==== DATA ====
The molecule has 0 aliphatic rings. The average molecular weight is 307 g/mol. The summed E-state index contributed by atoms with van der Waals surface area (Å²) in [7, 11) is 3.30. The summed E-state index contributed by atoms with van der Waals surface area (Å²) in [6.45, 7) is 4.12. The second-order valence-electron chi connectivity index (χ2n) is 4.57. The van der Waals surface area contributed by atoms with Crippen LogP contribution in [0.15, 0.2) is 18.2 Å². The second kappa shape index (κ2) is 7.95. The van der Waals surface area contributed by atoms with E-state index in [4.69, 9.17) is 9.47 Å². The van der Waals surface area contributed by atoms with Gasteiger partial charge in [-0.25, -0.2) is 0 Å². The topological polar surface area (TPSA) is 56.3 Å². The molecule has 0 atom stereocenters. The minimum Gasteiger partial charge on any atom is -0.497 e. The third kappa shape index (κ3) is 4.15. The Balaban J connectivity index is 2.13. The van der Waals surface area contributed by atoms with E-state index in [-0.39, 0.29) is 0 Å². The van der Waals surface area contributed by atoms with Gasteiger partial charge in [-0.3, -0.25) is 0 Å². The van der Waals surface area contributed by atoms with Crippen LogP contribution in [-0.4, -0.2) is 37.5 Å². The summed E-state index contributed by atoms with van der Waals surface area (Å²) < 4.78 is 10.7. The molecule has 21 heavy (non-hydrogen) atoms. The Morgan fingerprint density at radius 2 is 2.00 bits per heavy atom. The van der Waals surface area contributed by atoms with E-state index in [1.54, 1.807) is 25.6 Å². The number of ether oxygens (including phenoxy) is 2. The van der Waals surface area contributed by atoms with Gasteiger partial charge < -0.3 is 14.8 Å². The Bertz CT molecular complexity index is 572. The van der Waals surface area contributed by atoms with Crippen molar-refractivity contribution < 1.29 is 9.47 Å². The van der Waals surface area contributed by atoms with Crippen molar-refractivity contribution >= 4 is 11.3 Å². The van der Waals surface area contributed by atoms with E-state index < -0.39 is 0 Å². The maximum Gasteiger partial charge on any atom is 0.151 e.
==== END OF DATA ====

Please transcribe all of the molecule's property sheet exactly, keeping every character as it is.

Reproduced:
The molecule has 0 aliphatic rings. The average molecular weight is 307 g/mol. The summed E-state index contributed by atoms with van der Waals surface area (Å²) in [7, 11) is 3.30. The summed E-state index contributed by atoms with van der Waals surface area (Å²) in [6.45, 7) is 4.12. The second-order valence-electron chi connectivity index (χ2n) is 4.57. The van der Waals surface area contributed by atoms with Crippen LogP contribution in [0.15, 0.2) is 18.2 Å². The second kappa shape index (κ2) is 7.95. The van der Waals surface area contributed by atoms with E-state index in [4.69, 9.17) is 9.47 Å². The van der Waals surface area contributed by atoms with Gasteiger partial charge in [-0.25, -0.2) is 0 Å². The topological polar surface area (TPSA) is 56.3 Å². The molecule has 0 atom stereocenters. The minimum Gasteiger partial charge on any atom is -0.497 e. The third kappa shape index (κ3) is 4.15. The Balaban J connectivity index is 2.13. The van der Waals surface area contributed by atoms with E-state index in [-0.39, 0.29) is 0 Å². The van der Waals surface area contributed by atoms with Gasteiger partial charge in [-0.3, -0.25) is 0 Å². The van der Waals surface area contributed by atoms with Crippen LogP contribution in [-0.4, -0.2) is 37.5 Å². The summed E-state index contributed by atoms with van der Waals surface area (Å²) < 4.78 is 10.7. The molecule has 21 heavy (non-hydrogen) atoms. The Morgan fingerprint density at radius 2 is 2.00 bits per heavy atom. The van der Waals surface area contributed by atoms with E-state index in [1.54, 1.807) is 25.6 Å². The number of ether oxygens (including phenoxy) is 2. The van der Waals surface area contributed by atoms with Gasteiger partial charge < -0.3 is 14.8 Å². The Bertz CT molecular complexity index is 572. The van der Waals surface area contributed by atoms with Crippen molar-refractivity contribution < 1.29 is 9.47 Å². The van der Waals surface area contributed by atoms with Crippen molar-refractivity contribution >= 4 is 11.3 Å². The van der Waals surface area contributed by atoms with E-state index < -0.39 is 0 Å². The maximum Gasteiger partial charge on any atom is 0.151 e.